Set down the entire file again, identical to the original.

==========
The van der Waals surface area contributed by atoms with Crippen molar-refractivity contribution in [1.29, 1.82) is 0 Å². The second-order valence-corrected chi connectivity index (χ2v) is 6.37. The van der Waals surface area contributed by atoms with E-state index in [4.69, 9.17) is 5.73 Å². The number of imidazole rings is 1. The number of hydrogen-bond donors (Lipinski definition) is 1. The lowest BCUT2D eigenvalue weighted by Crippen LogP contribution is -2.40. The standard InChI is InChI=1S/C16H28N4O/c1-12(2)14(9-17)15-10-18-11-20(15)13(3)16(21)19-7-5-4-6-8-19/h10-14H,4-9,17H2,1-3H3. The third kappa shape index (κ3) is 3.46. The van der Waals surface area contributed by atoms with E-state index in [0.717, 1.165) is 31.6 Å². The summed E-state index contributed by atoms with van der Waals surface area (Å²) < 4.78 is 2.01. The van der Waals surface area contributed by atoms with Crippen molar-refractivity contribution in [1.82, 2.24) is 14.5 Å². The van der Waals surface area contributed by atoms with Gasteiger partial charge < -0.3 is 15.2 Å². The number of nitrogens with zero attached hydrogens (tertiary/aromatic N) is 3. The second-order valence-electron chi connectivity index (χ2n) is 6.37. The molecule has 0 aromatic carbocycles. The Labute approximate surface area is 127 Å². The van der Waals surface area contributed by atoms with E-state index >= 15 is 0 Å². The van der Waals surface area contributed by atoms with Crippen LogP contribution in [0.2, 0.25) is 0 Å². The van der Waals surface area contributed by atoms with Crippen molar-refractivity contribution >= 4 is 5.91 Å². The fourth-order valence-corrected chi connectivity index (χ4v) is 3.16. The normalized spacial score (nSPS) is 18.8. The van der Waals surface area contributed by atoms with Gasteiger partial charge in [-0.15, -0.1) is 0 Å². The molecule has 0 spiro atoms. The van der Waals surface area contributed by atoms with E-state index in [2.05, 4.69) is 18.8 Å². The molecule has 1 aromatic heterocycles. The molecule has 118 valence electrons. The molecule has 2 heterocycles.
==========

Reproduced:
The van der Waals surface area contributed by atoms with Crippen molar-refractivity contribution in [1.29, 1.82) is 0 Å². The second-order valence-corrected chi connectivity index (χ2v) is 6.37. The van der Waals surface area contributed by atoms with E-state index in [4.69, 9.17) is 5.73 Å². The number of imidazole rings is 1. The number of hydrogen-bond donors (Lipinski definition) is 1. The lowest BCUT2D eigenvalue weighted by Crippen LogP contribution is -2.40. The standard InChI is InChI=1S/C16H28N4O/c1-12(2)14(9-17)15-10-18-11-20(15)13(3)16(21)19-7-5-4-6-8-19/h10-14H,4-9,17H2,1-3H3. The third kappa shape index (κ3) is 3.46. The van der Waals surface area contributed by atoms with E-state index in [0.717, 1.165) is 31.6 Å². The summed E-state index contributed by atoms with van der Waals surface area (Å²) < 4.78 is 2.01. The van der Waals surface area contributed by atoms with Crippen molar-refractivity contribution in [1.82, 2.24) is 14.5 Å². The van der Waals surface area contributed by atoms with Gasteiger partial charge < -0.3 is 15.2 Å². The number of nitrogens with zero attached hydrogens (tertiary/aromatic N) is 3. The second-order valence-electron chi connectivity index (χ2n) is 6.37. The molecule has 0 aromatic carbocycles. The Labute approximate surface area is 127 Å². The van der Waals surface area contributed by atoms with E-state index >= 15 is 0 Å². The van der Waals surface area contributed by atoms with Crippen LogP contribution in [0.2, 0.25) is 0 Å². The van der Waals surface area contributed by atoms with Crippen molar-refractivity contribution >= 4 is 5.91 Å². The fourth-order valence-corrected chi connectivity index (χ4v) is 3.16. The normalized spacial score (nSPS) is 18.8. The van der Waals surface area contributed by atoms with Gasteiger partial charge in [-0.15, -0.1) is 0 Å². The molecule has 0 spiro atoms. The van der Waals surface area contributed by atoms with E-state index in [2.05, 4.69) is 18.8 Å². The molecule has 1 aromatic heterocycles. The molecule has 118 valence electrons. The molecule has 2 heterocycles.